April 21, 2009
Kingdom of Rust
2009 | Astralwerks/Heavenly
It’s been a while since we last heard from Manchester boys, Doves – which is a shame since, as a part of the Radiohead fallout that hit Britpop in the early 2000s, along with Travis, Starsailor, Elbow, and Coldplay, they were always one of the more interesting bands. As former DJs, they always had fun ways of playing with sound, adding a nice kaleidoscope view to the grandiose, sweeping pop that dominated the scene. And while their colors faded slightly on their more somber album, Some Cities, their new LP, Kingdom of Rust, offers a balance of styles, with songs that are full of bright texture, yet still remain grounded.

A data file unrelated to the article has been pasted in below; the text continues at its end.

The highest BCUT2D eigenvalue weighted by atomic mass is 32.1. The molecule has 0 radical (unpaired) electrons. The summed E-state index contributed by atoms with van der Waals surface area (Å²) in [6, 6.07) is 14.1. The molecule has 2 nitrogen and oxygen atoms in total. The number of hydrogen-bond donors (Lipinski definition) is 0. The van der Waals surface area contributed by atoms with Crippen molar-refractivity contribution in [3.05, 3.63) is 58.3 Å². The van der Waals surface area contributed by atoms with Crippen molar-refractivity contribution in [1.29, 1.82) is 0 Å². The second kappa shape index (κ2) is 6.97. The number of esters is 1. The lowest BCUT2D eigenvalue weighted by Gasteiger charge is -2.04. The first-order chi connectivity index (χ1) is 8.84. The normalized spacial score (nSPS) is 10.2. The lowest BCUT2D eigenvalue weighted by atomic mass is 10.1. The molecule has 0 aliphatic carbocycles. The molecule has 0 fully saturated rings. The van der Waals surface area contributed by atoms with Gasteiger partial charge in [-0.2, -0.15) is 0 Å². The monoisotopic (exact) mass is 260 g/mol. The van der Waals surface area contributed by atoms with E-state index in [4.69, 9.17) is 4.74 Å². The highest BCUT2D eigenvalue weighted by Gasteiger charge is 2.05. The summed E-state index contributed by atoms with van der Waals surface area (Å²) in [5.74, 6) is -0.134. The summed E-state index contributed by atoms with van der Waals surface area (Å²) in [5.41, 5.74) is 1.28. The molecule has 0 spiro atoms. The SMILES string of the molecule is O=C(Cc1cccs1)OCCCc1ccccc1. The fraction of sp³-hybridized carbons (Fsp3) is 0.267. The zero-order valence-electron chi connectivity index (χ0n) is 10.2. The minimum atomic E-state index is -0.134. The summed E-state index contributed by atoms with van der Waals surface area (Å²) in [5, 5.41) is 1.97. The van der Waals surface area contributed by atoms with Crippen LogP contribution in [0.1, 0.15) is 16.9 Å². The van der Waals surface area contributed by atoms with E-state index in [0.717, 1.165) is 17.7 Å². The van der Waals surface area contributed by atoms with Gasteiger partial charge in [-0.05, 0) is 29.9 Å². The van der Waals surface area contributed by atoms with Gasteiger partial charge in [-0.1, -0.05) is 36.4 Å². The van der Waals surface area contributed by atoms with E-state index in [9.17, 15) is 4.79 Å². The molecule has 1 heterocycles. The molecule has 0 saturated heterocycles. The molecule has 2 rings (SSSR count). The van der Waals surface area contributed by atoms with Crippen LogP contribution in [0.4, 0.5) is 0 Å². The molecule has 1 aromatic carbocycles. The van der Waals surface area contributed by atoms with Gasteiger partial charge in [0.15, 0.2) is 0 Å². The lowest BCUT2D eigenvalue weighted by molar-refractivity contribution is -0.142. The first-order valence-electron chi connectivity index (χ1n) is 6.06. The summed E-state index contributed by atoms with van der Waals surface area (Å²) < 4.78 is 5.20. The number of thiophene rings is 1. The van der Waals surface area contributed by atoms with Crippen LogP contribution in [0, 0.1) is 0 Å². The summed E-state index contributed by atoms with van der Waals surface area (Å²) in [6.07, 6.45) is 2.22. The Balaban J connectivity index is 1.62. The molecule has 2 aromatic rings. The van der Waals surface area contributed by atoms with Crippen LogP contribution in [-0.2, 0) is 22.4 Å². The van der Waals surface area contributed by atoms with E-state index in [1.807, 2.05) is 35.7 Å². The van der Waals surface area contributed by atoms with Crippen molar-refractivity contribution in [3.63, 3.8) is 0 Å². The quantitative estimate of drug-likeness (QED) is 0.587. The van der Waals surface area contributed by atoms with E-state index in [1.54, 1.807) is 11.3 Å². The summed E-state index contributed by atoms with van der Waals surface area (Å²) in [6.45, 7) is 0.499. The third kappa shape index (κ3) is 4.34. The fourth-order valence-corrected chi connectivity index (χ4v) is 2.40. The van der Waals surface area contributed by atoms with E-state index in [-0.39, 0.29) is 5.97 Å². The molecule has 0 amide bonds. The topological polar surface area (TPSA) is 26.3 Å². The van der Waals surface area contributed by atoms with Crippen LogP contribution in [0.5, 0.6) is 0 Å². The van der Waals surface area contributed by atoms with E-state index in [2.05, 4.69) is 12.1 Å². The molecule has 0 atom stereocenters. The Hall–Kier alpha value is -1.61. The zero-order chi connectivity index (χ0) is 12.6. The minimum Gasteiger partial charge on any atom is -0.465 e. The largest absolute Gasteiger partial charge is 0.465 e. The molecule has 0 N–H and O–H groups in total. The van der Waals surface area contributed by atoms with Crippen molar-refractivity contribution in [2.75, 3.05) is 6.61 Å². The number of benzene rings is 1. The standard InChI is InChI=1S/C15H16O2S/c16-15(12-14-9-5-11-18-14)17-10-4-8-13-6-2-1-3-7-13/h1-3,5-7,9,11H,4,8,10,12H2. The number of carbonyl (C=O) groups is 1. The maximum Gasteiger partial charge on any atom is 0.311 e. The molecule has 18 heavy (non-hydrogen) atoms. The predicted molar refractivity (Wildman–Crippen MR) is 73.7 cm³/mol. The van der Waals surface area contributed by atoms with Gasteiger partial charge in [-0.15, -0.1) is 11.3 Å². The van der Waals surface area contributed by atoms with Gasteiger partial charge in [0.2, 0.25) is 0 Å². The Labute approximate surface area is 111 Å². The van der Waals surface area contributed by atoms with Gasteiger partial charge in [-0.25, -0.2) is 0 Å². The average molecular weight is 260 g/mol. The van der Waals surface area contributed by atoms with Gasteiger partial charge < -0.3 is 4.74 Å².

The result, however, is nothing revolutionary, and yields a set of fairly straightforward songs glossed over with a love of soundscape. Listening to the album, one gets the feeling that atmosphere and mood were prioritized over strong melodies and adventurous constructions. Even with the billows of some meticulous arrangements, the album suffers largely from lulls. Songs such as “Winter Hill,” and even the upbeat “The Outsides,” lag – they feel like they’re just going through the motions of modern Britpop – and the majority of the song “Compulsion” is made up of a lifeless disco groove that’s embarrassing, especially coming from a band with their origins in Manchester raves.
More on Doves | Kingdom of Rust